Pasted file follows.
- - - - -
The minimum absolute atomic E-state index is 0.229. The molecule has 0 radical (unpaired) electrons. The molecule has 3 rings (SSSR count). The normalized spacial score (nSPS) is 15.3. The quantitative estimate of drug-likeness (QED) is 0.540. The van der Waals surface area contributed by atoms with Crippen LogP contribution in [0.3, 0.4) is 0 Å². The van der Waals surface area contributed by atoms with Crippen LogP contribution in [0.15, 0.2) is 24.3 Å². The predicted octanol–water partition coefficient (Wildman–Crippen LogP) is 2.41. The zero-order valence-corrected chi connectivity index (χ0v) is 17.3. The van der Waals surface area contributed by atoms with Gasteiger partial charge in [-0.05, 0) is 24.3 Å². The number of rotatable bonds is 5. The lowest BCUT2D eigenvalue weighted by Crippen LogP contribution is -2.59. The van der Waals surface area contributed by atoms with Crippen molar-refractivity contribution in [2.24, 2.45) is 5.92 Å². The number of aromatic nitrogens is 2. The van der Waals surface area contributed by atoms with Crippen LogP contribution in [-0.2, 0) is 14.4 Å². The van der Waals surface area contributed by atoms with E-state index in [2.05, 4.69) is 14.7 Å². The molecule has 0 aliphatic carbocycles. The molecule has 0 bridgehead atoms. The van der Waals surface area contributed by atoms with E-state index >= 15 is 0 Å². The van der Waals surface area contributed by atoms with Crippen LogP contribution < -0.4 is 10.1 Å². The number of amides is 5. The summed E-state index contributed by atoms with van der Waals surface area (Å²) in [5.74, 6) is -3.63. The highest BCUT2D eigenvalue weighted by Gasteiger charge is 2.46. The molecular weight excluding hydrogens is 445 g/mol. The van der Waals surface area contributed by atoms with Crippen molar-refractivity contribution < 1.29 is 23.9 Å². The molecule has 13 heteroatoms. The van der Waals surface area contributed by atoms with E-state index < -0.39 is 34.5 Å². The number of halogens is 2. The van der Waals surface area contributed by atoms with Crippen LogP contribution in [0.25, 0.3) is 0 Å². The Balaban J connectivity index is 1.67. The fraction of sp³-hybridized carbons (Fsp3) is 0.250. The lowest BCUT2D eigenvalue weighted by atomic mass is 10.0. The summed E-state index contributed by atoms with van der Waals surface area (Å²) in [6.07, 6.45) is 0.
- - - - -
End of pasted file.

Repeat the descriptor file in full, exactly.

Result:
The minimum absolute atomic E-state index is 0.229. The molecule has 0 radical (unpaired) electrons. The molecule has 3 rings (SSSR count). The normalized spacial score (nSPS) is 15.3. The quantitative estimate of drug-likeness (QED) is 0.540. The van der Waals surface area contributed by atoms with Crippen LogP contribution in [0.3, 0.4) is 0 Å². The van der Waals surface area contributed by atoms with Crippen LogP contribution in [0.15, 0.2) is 24.3 Å². The predicted octanol–water partition coefficient (Wildman–Crippen LogP) is 2.41. The zero-order valence-corrected chi connectivity index (χ0v) is 17.3. The van der Waals surface area contributed by atoms with Gasteiger partial charge in [-0.05, 0) is 24.3 Å². The number of rotatable bonds is 5. The lowest BCUT2D eigenvalue weighted by Crippen LogP contribution is -2.59. The van der Waals surface area contributed by atoms with Crippen molar-refractivity contribution in [2.24, 2.45) is 5.92 Å². The number of aromatic nitrogens is 2. The van der Waals surface area contributed by atoms with Crippen LogP contribution in [-0.2, 0) is 14.4 Å². The van der Waals surface area contributed by atoms with E-state index in [2.05, 4.69) is 14.7 Å². The molecule has 0 aliphatic carbocycles. The molecule has 0 bridgehead atoms. The van der Waals surface area contributed by atoms with E-state index >= 15 is 0 Å². The van der Waals surface area contributed by atoms with Crippen LogP contribution < -0.4 is 10.1 Å². The number of amides is 5. The summed E-state index contributed by atoms with van der Waals surface area (Å²) in [5.74, 6) is -3.63. The highest BCUT2D eigenvalue weighted by Gasteiger charge is 2.46. The molecular weight excluding hydrogens is 445 g/mol. The van der Waals surface area contributed by atoms with Crippen molar-refractivity contribution < 1.29 is 23.9 Å². The molecule has 13 heteroatoms. The van der Waals surface area contributed by atoms with E-state index < -0.39 is 34.5 Å². The number of halogens is 2. The van der Waals surface area contributed by atoms with Crippen LogP contribution in [0.25, 0.3) is 0 Å². The Balaban J connectivity index is 1.67. The fraction of sp³-hybridized carbons (Fsp3) is 0.250. The lowest BCUT2D eigenvalue weighted by atomic mass is 10.0. The summed E-state index contributed by atoms with van der Waals surface area (Å²) in [6.07, 6.45) is 0.